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Not Just Medicare: Fraud Is A Systemwide Problem

The Politico Pulse reported this morning that Sens. Tom Carper (D-DE), Tom Coburn (R-OK), Michael Bennet (D-CO), Mike Enzi (R-WY), Bob Corker (R-TN), Scott Brown (R-MA), and Amy Klobuchar (D-MN) all “plan to introduce a bill today that they say would enact stronger penalties for Medicare fraud, curb improper payments and establish stronger fraud and waste prevention strategies, curb the theft of physician identities, identify more Medicaid overpayments and improve fraud data sharing.” The measure would “improve security of the database of Medicare providers to ensure “dead” doctors can’t place Medicare orders.”

All this is well and good — anti fraud legislation can save a significant amount of money and usually attract bipartisan support. But these measures can also provide cover for politicians to argue that Medicare (aka “government health care”) is full of the kind of waste and fraud that is absent in market-driven private health insurance.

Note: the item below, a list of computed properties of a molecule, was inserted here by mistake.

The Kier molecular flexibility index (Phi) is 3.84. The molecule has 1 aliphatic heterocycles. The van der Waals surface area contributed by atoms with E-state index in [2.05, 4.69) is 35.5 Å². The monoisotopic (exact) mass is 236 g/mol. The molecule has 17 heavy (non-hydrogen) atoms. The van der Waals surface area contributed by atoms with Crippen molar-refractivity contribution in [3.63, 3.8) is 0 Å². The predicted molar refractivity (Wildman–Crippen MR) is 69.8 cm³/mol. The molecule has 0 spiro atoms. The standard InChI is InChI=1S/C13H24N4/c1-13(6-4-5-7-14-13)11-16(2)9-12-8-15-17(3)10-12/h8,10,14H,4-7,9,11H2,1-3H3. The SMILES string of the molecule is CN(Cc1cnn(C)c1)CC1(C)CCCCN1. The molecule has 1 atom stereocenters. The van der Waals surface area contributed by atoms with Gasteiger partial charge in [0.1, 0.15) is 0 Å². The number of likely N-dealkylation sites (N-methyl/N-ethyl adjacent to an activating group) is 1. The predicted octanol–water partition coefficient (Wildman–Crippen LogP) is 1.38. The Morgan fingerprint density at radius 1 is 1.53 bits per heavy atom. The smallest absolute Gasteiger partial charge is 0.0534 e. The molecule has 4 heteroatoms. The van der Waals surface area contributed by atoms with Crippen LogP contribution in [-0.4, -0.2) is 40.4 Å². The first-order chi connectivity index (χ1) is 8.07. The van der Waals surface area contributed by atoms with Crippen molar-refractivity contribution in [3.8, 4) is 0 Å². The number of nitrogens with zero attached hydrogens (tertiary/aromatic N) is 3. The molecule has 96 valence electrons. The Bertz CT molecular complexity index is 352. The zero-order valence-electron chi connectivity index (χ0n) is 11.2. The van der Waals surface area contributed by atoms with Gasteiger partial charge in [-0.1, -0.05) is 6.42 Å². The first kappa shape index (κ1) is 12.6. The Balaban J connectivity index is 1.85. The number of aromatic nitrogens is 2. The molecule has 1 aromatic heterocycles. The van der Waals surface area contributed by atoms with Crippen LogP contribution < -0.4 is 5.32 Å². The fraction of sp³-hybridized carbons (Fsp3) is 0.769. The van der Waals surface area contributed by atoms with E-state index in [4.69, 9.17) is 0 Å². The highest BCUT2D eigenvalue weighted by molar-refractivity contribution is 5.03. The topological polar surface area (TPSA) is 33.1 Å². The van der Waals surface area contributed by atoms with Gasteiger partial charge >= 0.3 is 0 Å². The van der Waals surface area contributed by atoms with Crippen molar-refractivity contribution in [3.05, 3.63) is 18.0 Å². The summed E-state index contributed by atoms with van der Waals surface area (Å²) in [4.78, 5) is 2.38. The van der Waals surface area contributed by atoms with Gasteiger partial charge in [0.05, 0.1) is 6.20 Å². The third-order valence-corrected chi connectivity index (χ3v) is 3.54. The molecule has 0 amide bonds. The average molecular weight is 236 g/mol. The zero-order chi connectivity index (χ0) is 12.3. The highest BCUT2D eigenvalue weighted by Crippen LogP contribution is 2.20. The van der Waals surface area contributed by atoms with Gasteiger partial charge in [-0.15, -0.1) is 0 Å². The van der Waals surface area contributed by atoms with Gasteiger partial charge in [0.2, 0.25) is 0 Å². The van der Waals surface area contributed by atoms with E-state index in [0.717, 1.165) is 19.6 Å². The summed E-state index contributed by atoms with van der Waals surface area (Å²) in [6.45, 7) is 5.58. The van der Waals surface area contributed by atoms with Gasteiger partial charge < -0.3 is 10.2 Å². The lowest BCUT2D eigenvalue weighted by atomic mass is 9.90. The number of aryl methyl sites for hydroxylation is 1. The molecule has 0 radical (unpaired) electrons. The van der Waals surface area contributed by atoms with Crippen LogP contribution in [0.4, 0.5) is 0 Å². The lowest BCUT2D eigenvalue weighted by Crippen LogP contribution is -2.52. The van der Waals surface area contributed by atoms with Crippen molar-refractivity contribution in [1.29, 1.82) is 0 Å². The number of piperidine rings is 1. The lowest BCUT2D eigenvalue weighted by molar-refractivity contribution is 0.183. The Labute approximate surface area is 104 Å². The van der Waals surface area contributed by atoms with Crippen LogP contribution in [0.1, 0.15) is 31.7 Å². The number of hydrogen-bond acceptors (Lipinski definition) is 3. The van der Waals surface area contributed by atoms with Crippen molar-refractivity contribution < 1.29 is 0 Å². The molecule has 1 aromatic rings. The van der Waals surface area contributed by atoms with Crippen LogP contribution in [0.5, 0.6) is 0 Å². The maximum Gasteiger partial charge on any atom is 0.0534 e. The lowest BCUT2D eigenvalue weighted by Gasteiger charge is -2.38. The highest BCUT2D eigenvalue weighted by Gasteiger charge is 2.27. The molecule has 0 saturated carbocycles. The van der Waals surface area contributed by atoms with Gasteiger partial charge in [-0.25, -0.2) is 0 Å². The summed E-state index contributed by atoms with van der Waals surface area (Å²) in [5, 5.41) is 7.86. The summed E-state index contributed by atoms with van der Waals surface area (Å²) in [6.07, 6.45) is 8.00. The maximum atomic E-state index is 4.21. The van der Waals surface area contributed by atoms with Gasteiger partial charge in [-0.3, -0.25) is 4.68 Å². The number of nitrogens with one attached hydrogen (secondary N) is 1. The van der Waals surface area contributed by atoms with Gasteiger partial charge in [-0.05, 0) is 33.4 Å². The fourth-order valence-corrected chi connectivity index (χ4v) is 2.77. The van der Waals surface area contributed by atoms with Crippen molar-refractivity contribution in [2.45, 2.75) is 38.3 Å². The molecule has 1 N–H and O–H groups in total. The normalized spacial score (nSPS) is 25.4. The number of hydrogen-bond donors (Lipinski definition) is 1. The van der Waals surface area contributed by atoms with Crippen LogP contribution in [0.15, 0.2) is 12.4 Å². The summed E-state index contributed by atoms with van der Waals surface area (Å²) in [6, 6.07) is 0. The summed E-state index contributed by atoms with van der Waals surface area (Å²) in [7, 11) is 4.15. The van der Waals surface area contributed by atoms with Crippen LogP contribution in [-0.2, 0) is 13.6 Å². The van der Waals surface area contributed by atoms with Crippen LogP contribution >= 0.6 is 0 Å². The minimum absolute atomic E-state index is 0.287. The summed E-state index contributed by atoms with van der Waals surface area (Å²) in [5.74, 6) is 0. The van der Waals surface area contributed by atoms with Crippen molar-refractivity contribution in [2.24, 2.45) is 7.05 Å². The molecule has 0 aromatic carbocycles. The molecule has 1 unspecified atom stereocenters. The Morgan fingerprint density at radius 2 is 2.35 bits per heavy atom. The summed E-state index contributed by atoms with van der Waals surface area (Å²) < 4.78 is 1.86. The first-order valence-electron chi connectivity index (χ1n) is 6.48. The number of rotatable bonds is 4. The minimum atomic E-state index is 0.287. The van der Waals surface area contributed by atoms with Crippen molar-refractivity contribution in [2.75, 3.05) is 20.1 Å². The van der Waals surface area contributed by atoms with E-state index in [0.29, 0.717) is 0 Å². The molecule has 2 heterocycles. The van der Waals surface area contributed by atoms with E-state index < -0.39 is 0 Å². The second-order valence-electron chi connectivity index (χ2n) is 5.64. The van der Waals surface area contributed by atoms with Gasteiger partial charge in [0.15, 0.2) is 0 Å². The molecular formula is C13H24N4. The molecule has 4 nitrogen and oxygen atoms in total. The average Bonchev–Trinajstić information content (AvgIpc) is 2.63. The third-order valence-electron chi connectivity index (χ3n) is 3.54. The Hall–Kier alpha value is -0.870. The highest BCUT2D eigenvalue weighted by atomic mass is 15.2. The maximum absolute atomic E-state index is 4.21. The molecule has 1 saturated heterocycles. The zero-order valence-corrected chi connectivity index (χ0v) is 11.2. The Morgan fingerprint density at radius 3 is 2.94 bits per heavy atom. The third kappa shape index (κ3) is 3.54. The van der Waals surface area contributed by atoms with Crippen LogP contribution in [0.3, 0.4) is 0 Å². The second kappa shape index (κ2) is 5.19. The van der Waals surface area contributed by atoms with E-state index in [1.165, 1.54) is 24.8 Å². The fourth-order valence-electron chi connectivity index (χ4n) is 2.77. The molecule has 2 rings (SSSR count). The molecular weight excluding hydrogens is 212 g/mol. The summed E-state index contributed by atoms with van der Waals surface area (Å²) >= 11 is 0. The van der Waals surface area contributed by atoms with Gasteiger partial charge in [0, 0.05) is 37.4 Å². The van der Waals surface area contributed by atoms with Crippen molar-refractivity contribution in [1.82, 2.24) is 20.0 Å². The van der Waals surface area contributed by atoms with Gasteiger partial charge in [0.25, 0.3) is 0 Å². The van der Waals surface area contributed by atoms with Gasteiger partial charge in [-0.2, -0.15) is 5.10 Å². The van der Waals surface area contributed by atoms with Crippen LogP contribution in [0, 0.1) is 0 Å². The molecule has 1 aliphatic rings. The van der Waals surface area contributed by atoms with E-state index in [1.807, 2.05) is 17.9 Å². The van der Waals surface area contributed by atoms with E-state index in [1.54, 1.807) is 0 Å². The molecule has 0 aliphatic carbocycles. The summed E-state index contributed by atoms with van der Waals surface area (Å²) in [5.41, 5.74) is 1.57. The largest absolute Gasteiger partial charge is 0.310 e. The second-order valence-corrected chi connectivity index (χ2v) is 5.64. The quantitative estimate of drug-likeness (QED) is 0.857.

The National Health Care Anti-Fraud Association (NHCAA) estimates that 3 percent of all health care spending — or $68 billion — is lost to health care fraud, but notes that fraud is a “systemic problem affecting public and private insurers alike, in the individual market, the employer-sponsored group market, and public programs.” Medicare patients may be particularly susceptible to fraud given their age and vulnerability. As a recent report from George Washington University concluded, “Medicare and Medicaid fraud may reflect the vulnerable nature of the populations that depend on the program rather than any failing on the part of either program. As a result, simply moving away from Medicare and Medicaid coverage and toward a system of private health insurance subsidies would in and of itself do nothing to curb fraud; it simply would privatize the victimizing of the poor and vulnerable.”

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